• Annotated Bibliography due Oct 26 by 5pm EST via e-mail.
  • Second short analysis paper due Nov 2 via e-mail.
  • Third short analysis paper due Nov 30 via email.
  • Final research paper due Dec 11 via email.

CLASS SCHEDULE / READING

Sept 11 — Course overview

CASE STUDY 1: DEBATES OVER OBESITY, FITNESS, AND BODY IMAGE

Sept 15  — Framing, metaphors and perceptions of obesity

Summary of Readings

Readings:

  • Barry, CL, Brescoll VL, Brownell KD, Schlesinger M (2009). Obesity metaphors: How beliefs about the causes of obesity affect support for public policy. The Milbank Quarterly, 87: 7-47. [PDF]
  • Sanger-Katz, M. (July 24, 2015). Americans Are Finally Eating Less. The New York Times. [HTML]
  • Sanger-Katz, M. (July 28, 2015). How Changing Attitudes Went Along With a Drop in Calories. The New York Times. [HTML]

Discuss Excerpts from Videos:

  • HBO Films’ The Weight of the Nation, Part 4: Challenges, Chapters 1 – 5. [Video]

Supplementary Readings:

  • Barry, CL, Jarlenski M, Grob R, Schlesinger M (2011). News media framing of childhood obesity in the United States from 2000 to 2009. Pediatrics, 128-32. [PDF]

Sept 18  — NO CLASS

Sept 22 & Sept 25  — Food marketing, obesity, and consumer choices

Summary of Readings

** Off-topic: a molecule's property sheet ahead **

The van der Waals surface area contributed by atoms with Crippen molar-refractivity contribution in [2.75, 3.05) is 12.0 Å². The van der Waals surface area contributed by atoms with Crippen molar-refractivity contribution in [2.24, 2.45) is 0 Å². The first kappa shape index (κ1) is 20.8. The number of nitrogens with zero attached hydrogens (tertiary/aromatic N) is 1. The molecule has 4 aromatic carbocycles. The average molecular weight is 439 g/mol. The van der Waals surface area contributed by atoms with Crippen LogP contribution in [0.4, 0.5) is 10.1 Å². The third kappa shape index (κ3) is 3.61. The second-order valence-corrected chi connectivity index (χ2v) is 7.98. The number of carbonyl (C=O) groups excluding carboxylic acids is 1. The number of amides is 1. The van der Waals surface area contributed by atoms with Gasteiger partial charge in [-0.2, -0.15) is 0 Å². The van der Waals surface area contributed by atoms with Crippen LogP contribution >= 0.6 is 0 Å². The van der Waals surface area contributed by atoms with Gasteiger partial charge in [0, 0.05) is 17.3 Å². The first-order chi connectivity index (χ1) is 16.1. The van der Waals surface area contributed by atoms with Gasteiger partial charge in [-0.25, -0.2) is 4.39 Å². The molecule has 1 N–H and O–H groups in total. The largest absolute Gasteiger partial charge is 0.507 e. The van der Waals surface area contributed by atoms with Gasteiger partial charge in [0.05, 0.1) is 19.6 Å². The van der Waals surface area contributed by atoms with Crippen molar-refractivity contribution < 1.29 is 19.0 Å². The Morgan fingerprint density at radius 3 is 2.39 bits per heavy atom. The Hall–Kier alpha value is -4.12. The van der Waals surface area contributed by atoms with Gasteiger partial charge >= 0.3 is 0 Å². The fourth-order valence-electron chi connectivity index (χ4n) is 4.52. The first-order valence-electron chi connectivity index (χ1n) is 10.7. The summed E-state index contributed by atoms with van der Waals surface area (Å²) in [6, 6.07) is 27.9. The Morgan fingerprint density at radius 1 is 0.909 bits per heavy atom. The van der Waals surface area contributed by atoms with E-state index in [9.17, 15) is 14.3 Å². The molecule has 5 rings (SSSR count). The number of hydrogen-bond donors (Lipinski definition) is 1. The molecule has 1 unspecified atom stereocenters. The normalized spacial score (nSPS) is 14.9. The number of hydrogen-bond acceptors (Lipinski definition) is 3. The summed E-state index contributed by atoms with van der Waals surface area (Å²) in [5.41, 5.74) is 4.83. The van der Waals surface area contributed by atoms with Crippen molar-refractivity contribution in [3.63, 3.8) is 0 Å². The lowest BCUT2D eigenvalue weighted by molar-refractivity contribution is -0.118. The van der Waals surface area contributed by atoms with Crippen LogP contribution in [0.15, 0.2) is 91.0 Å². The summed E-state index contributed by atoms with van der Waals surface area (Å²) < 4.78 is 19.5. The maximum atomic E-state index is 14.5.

Readings:

  • Harris, J.L., Pomeranz, J.L., Lobstein, T., & Brownell, K.D. (2009). A crisis in the marketplace: How food marketing contributes to obesity and what can be done. Annual Review of Public Health, 30, 211-25. [PDF]
  • Roberto, C. A., Baik, J., Harris, J. L., & Brownell, K. D. (2010). Influence of licensed characters on children’s taste and snack preferences. Pediatrics,126(1), 88-93. [PDF]
  • Schuldt, J. P., & Schwarz, N. (2010). The “organic” path to obesity? Organic claims influence calorie judgments and exercise recommendations. Judgment and Decision Making, 5(3), 144-150. [PDF]

Discuss Excerpts from Videos:

  • Documentary “Merchants of Cool” [Video] (See Sprite discussion @ 10 min)
  • Documentary “Fed Up” [Video]

Supplementary Reading

  • Schuldt, J. P., Muller, D., & Schwarz, N. (2012). The “fair trade” effect health halos from social ethics claims. Social Psychological and Personality Science,3(5), 581-589. [PDF]

Sept 29 & Oct 2 The exercise industry, celebrity, and body Image

Reading Summaries

Readings:

  • Caulfield, T. (2012). The Cure For Everything: Untangling Twisted Messages About Health, Fitness and Happiness. Boston, MA: Beacon Press (pp. 1 – 42).
  • Grabe S., Ward L.M., Hyde J.S. (2008).  The role of the media in body image concerns among women: a meta-analysis of experimental and correlational studies. Psychological Bulletin, 134 (3), 460-476. [PDF]
  • Taubes, G. (2007, Sept. 24). The Scientist and the Stairmaster. New York magazine [HTML]
  • Beck, J. (2014, July 31). Why Would Anyone Want to Workout Until they Puke? Atlantic magazine. [HTML]
  • Broad, W. (2012, Jan 5).  How Yoga can wreck your body. The NY Times Magazine. [HTML]

Discuss Videos / Listen to Podcast:

  • BBC Horizon (2012). The Truth About Exercise. [Video]
  • Crossfit: The Test of Fitness [Video]
  • NPR Fresh Air: The Risks and Rewards of Yoga [Podcast]

Supplemental Readings:

  • Weisenthal, B. M., Beck, C. A., Maloney, M. D., DeHaven, K. E., & Giordano, B. D. (2014). Injury rate and patterns among CrossFit athletes. Orthopaedic Journal of Sports Medicine, 2(4), 2325967114531177. [Library Gateway]